Saturday, April 9, 2011

Father’s admission in fireball death shouldn’t end controversy; maybe child's demise can prevent others

Imagine this: Majd "Mitch" Al-Shara admitted responsibility for his role in creating the fire ball that landed on and killed his 6-year-old daughter Aliaa last September as she sat next to a fire pit outside their Quail Run mobile home in Lenox Township. She suffered burns over 90 percent of her body and passed away three days later.
A distraught Al-Shara was sentenced to time-served – about four months – after pleading guilty to fourth-degree child abuse, a misdemeanor, for committing a “reckless” act or “act of omission.” 
But that's not the end of his punishment. An undocumented resident, he’s also in the process of being deported to his homeland, Jordan.
Did he mean to hurt her? Prosecutors didn't think so.
Macomb prosecutors mulled charging him with second-degree murder but were dissuaded after the Bureau of Alcohol, Tobacco and Firearms bolstered Al-Shara’s claim that it was an accident.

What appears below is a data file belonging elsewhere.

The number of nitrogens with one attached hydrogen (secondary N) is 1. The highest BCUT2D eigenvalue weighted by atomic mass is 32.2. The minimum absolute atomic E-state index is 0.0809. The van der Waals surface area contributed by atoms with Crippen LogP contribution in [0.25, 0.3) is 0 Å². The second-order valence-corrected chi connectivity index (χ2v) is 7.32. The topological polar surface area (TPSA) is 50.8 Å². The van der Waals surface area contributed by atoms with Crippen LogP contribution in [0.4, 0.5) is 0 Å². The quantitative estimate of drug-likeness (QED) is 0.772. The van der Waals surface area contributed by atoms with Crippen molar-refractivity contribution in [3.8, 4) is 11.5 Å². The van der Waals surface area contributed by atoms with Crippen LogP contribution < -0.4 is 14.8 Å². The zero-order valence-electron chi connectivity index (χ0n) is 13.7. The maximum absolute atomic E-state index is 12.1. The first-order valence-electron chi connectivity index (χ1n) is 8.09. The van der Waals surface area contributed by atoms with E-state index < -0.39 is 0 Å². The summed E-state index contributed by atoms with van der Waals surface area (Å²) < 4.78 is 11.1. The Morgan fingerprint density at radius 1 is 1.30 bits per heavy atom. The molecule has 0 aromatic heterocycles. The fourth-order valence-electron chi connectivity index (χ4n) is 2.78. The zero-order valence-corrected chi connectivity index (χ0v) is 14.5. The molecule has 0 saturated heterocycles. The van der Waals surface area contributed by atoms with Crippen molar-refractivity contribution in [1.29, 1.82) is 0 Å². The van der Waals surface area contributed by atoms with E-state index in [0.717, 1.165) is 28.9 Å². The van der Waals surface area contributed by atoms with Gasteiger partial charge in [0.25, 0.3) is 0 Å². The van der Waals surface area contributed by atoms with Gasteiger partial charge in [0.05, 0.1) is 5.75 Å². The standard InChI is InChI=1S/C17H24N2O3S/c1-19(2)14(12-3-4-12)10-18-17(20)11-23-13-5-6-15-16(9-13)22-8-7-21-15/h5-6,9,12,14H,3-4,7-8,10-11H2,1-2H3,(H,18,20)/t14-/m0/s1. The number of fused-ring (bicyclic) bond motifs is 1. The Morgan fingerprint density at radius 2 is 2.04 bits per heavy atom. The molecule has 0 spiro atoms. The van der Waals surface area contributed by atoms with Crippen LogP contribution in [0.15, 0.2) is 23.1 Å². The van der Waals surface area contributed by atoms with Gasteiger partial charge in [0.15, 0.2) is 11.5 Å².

The ATF agreed that when Al-Shara unwittingly poured fuel on the fire, a fire ball shot from the container opening and landed on Aliaa. 
He accidentally created a virtual flame-thrower.
The ATF’s conclusion is in step with accusations by several attorneys nationwide that the container, manufactured by Blitz USA, is dangerous because it does not have a “flame arrester” – basically a screen -- to prevent ignition of a fire ball. There have been other lawsuits related to other incidents throughout the country.
If there’s truly a problem with the container’s design, then it’s incumbent upon Blitz USA to change it to make it safer.
Although nothing can bring back Aliaa, maybe her death can help prevent a future similar tragedy.


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